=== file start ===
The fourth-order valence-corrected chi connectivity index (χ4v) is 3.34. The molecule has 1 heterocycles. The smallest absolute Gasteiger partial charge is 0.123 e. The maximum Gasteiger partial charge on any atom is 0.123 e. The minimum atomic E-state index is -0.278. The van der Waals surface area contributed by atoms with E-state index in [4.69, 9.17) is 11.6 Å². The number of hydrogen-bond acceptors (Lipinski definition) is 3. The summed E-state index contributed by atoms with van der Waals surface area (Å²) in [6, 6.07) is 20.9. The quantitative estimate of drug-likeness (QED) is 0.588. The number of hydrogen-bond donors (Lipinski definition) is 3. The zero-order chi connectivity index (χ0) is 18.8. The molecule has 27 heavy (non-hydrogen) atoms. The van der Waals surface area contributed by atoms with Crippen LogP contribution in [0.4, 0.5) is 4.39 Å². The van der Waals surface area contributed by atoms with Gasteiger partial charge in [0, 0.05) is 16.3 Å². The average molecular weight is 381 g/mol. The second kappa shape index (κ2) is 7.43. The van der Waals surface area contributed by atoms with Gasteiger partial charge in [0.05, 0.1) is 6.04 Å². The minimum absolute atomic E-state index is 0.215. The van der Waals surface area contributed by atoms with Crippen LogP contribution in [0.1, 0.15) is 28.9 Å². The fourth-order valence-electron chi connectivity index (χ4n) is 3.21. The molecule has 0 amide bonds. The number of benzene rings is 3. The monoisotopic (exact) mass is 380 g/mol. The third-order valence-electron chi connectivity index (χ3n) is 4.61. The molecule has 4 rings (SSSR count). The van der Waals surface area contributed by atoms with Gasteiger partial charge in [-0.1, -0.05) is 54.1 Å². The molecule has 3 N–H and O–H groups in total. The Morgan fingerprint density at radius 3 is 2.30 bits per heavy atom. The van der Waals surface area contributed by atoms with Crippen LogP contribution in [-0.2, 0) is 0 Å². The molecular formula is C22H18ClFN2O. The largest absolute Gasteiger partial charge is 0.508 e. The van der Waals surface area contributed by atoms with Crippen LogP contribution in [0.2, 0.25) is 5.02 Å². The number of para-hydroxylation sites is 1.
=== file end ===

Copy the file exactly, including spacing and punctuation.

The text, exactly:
The fourth-order valence-corrected chi connectivity index (χ4v) is 3.34. The molecule has 1 heterocycles. The smallest absolute Gasteiger partial charge is 0.123 e. The maximum Gasteiger partial charge on any atom is 0.123 e. The minimum atomic E-state index is -0.278. The van der Waals surface area contributed by atoms with E-state index in [4.69, 9.17) is 11.6 Å². The number of hydrogen-bond acceptors (Lipinski definition) is 3. The summed E-state index contributed by atoms with van der Waals surface area (Å²) in [6, 6.07) is 20.9. The quantitative estimate of drug-likeness (QED) is 0.588. The number of hydrogen-bond donors (Lipinski definition) is 3. The zero-order chi connectivity index (χ0) is 18.8. The molecule has 27 heavy (non-hydrogen) atoms. The van der Waals surface area contributed by atoms with Crippen LogP contribution in [0.4, 0.5) is 4.39 Å². The van der Waals surface area contributed by atoms with Gasteiger partial charge in [0, 0.05) is 16.3 Å². The average molecular weight is 381 g/mol. The second kappa shape index (κ2) is 7.43. The van der Waals surface area contributed by atoms with Gasteiger partial charge in [0.05, 0.1) is 6.04 Å². The minimum absolute atomic E-state index is 0.215. The van der Waals surface area contributed by atoms with Crippen LogP contribution in [0.1, 0.15) is 28.9 Å². The fourth-order valence-electron chi connectivity index (χ4n) is 3.21. The molecule has 0 amide bonds. The number of benzene rings is 3. The monoisotopic (exact) mass is 380 g/mol. The third-order valence-electron chi connectivity index (χ3n) is 4.61. The molecule has 4 rings (SSSR count). The van der Waals surface area contributed by atoms with Gasteiger partial charge in [-0.1, -0.05) is 54.1 Å². The molecule has 3 N–H and O–H groups in total. The Morgan fingerprint density at radius 3 is 2.30 bits per heavy atom. The van der Waals surface area contributed by atoms with Crippen LogP contribution in [-0.2, 0) is 0 Å². The molecular formula is C22H18ClFN2O. The largest absolute Gasteiger partial charge is 0.508 e. The van der Waals surface area contributed by atoms with Crippen LogP contribution in [0.2, 0.25) is 5.02 Å². The number of para-hydroxylation sites is 1.